[from Wikipedia]

Robert Carl (b. July 12, 1954 in Bethesda, Maryland) is an American composer who currently resides in Hartford, Connecticut, where he is chair of the composition department at the Hartt School of Music, University of Hartford.

Carl studied with Jonathan Kramer, George Rochberg, Ralph Shapey, and Iannis Xenakis. From each respectively, the composer has commented that he feels he learned about time, history, counterpoint/phrasing, and form. His music finds its roots in the spirit of eclectic juxtapositions, transcendentalism, and experiment embodied in the output of Charles Ives and other American "ultramodernists", including Carl Ruggles.[2]

Carl’s music until 1997 tends to explore different styles, and to create unusual syntheses thereof. A history major as an undergraduate at Yale University, he has felt that the musical past is a fertile source to be manipulated for new expressive purposes. Duke Meets Mort (1992) is a saxophone quartet that interprets the harmonic changes of Duke Ellington’s Mood Indigo in the voice of Morton Feldman. Time/Memory/Shadow (1988) is a double trio (piano quintet and harp) based on a march written in the composer’s adolescence, which is slowly “excavated” in the course of the piece, and only revealed at the end.

From 1998 on, starting with Open for string trio, Carl’s music has become less referential. Since 2001 he has developed a technique of basing his harmonies on the overtone series, with common partials above different fundamentals serving as pivots for progressions and modulations. In American Music in the Twentieth Century, critic Kyle Gann described Carl's more recent style: "(he) has settled into a more serene, meditative idiom, but still with a dissonant edge."[3] More recent works that represent this approach include The Wind’s Trace Rests on Leaves and Waves (2005) for string quintet (premiered by the Miami String Quartet and Robert Black), Marfantasie (2004) for electric guitar and large ensemble, Shake the Tree for piano four-hands (2005), A Musical Enquiry Into the Sublime and Beautiful (2006–07) for chamber orchestra, and Fourth Symphony (2008).[4] Carl also frequently collaborates with sculptor Karen McCoy, creating sound components of installation art works, including pieces for the Sculpture Key Festivals of 2009 and 2010.

Since 1994, Carl has been a critic for Fanfare magazine, where he writes extensively on new music recordings. In addition, he has completed a book on Terry Riley’s In C, published in 2009 by Oxford University Press.[6][7][8] His interest in Japanese music (Carl often performs his own music on the shakuhachi) led to a residency in Tokyo in spring 2007, which resulted in interviews with 25 contemporary Japanese composers.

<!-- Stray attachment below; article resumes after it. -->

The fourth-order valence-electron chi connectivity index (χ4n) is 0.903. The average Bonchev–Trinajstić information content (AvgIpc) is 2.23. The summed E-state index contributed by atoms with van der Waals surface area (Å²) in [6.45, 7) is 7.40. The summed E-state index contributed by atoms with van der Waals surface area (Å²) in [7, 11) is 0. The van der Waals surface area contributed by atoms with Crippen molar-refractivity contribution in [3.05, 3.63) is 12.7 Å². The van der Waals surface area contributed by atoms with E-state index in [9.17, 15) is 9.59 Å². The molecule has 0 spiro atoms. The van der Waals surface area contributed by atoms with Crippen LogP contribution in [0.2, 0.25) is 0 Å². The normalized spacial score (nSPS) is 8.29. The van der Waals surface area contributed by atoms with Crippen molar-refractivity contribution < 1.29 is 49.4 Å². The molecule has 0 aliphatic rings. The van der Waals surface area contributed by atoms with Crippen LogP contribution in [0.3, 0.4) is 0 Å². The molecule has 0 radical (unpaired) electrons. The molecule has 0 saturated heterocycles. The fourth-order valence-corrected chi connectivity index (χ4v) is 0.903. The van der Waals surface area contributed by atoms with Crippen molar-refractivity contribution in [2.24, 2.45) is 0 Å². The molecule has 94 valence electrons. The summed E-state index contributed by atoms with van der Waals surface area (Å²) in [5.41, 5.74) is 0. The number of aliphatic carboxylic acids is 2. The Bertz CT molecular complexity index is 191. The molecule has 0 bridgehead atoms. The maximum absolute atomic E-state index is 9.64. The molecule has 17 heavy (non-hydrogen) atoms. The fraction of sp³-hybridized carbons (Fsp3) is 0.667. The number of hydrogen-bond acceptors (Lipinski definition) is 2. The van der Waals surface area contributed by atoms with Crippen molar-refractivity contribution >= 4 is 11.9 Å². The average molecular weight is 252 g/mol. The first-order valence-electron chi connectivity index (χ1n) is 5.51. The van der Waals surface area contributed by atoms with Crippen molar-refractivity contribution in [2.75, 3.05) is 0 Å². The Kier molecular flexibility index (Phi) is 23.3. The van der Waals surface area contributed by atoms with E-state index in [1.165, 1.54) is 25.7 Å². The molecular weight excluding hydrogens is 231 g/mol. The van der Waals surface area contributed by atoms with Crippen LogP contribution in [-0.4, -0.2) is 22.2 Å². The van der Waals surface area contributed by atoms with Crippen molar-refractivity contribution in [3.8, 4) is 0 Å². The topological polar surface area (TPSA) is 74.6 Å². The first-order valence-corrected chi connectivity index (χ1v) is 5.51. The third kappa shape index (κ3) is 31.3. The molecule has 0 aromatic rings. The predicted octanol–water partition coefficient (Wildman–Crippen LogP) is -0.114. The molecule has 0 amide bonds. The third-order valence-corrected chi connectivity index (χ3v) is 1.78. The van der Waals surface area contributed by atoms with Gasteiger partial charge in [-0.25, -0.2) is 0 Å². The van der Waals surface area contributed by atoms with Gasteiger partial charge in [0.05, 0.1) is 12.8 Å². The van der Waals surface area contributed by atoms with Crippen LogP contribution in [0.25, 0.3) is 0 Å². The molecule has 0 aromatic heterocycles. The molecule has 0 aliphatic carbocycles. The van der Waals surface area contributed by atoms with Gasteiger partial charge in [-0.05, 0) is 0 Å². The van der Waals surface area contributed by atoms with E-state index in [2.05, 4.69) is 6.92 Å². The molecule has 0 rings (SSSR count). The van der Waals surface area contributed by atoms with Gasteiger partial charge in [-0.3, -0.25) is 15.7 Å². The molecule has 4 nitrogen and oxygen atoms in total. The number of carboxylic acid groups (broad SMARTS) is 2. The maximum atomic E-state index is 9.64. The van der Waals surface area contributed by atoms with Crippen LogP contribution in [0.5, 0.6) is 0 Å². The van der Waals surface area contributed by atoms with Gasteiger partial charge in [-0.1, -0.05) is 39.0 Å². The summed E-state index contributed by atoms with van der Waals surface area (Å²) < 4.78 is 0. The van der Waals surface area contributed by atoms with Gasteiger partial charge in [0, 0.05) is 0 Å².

Composition Notes

Duke Meets Mort is a meeting at a ‘summit’ between two American originals, who, while we mourn their loss, can now hopefully get to know one another a little better. Specifically, the piece takes six chords (never in quite their original sequence) from Duke Ellington’s Mood Indigo and interprets them freely in the voice of Morton Feldman. I’ve always felt a correspondence between Ellington’s Indigos and Feldman’s delicate, ethereal vision, so this ‘jam’ should not be too much of a surprise. The piece should be played throughout with hushed reverence, an homage and prayer.” —Robert Carl

"Duke Meets Mort is a meeting at a 'summit' between two American originals, who, while we mourn their loss, can now hopefully get to know one another a little better. Specifically, the piece takes six chords (never in quite their original sequence) from Duke Ellington's Mood Indigo and interprets them freely in the voice of Morton Feldman. I've always felt a correspondence between Ellington's Indigos and Feldman's delicate, ethereal vision, so this 'jam' should not be too much of a surprise. The piece should be played throughout with hushed reverence, an homage and prayer." — Robert Carl